Tuesday, May 12, 2009

Looking at data (with a personal anecdote at the end)

One thing that drives me crazy is when a poll comes out and people react without really analyzing the numbers. We look at the most superficial conclusions to be drawn, generally ones that reinforce our previously held assumptions, and post 'em on a headline and call it a day.

So I was really pleased when I saw that the Internet Monk invited a guest poster, Michael Bell, who actually took the trouble to parse the recent Pew poll on Faith in Flux: Changes in Religious Affiliation in the U.S.

As opposed to the generalizations I had seen in a number of headlines (e.g. Modernize or Die (bad news!), Defecting to Faith (good news!), and Young Americans Losing Their Religion (bad news!)), he actually looks at the numbers without jumping to conclusions!

He did this fantastic chart showing the flow of people from their childhood religion to where they end up as adults, posted in a small form below, but you can see it up close and personal here. It's very cool. [Wow! I just found out you can just plain click on the image below and get the full-blown chart!]



Numbers that he highlights:

*The “None” group (in red), now makes up a total of 16.1% of American adults today, a huge increase from the 7.4% who were in this group in their childhood.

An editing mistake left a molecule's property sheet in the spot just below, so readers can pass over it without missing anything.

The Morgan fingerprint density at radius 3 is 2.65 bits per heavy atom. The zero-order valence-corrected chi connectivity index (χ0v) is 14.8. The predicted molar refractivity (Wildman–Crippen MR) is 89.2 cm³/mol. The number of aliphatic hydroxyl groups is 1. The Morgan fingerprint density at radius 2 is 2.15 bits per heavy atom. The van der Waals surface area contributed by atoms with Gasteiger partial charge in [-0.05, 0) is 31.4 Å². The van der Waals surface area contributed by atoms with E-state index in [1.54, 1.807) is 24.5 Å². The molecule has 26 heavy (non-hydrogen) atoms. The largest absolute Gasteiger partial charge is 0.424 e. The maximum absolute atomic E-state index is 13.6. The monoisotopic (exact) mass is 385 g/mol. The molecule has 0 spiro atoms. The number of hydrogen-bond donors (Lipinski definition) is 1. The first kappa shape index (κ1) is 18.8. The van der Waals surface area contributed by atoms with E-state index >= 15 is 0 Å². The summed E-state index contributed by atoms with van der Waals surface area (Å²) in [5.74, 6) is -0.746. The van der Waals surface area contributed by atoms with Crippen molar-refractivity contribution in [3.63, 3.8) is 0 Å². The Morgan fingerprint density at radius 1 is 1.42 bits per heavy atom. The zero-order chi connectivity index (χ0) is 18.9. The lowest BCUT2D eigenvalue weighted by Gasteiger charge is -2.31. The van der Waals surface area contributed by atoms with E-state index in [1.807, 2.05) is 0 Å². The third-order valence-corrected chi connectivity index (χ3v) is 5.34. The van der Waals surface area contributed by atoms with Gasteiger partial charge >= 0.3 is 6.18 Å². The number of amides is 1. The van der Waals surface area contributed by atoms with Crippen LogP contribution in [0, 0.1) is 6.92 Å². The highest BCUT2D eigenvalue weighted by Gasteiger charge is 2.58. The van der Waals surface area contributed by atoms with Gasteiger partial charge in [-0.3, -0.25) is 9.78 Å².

*Catholics (green) are experiencing huge outflows of 4.4% to the None group, 2.8% to the Evangelicals, and a smaller amount of 1.6% to the Mainline Protestants. This is without any real significant moves to Catholic from any other religious group.

*Evangelicals (yellow) and Mainline Protestants (orange) have been swapping members as 2.6% of Americans have moved from Evangelical to Mainline and 2.5% have moved back the other way.

*Historical Black Protestant (blue) are 6.9 % of the total; their largest influx, 1.1%, comes from the Evangelical group.

*Mainline Protestant have gained twice as many from the Catholics (1.6%) as they have lost (0.8%). On the other hand they have had 2.7% move to the None group, and only gained 1.0% from that same group. They have also lost 1.1% to the Other group, but only had 0.4% coming back the other way.

But What Does This Mean? He refuses to claim an answer before giving it some thought. "Clearly some serious introspection needs to occur within the Christian community," he says. Well, yes, thank you!

I'll be curious to see what his conclusions are.

There's one personal anecdote I'd like to point out. Last Sunday I skipped church in favor of having breakfast with my parents for Mother's Day. The thing that occurred to me as I sat in the sun eating an omelette was how lovely this was. It made me realize that a huge problem churches have is why on earth going to church should be worth people's precious time. I can see the temptation. What makes going to church worth it? I think a lot of us who are church professionals can't see it from that point of view.

2 comments:

La Tricoteuse said...

I have two questions -

Was this information gathered on a Sunday morning or a Friday afternoon?

Isn't 'being' church better than 'doing' church?

Laura Toepfer said...

Question 1: No idea, but my reaction, as you see, came on a Tuesday morning, which shaped my reaction.

Question 2: No doubt! I always have to be reminded when I am being a denominational creature.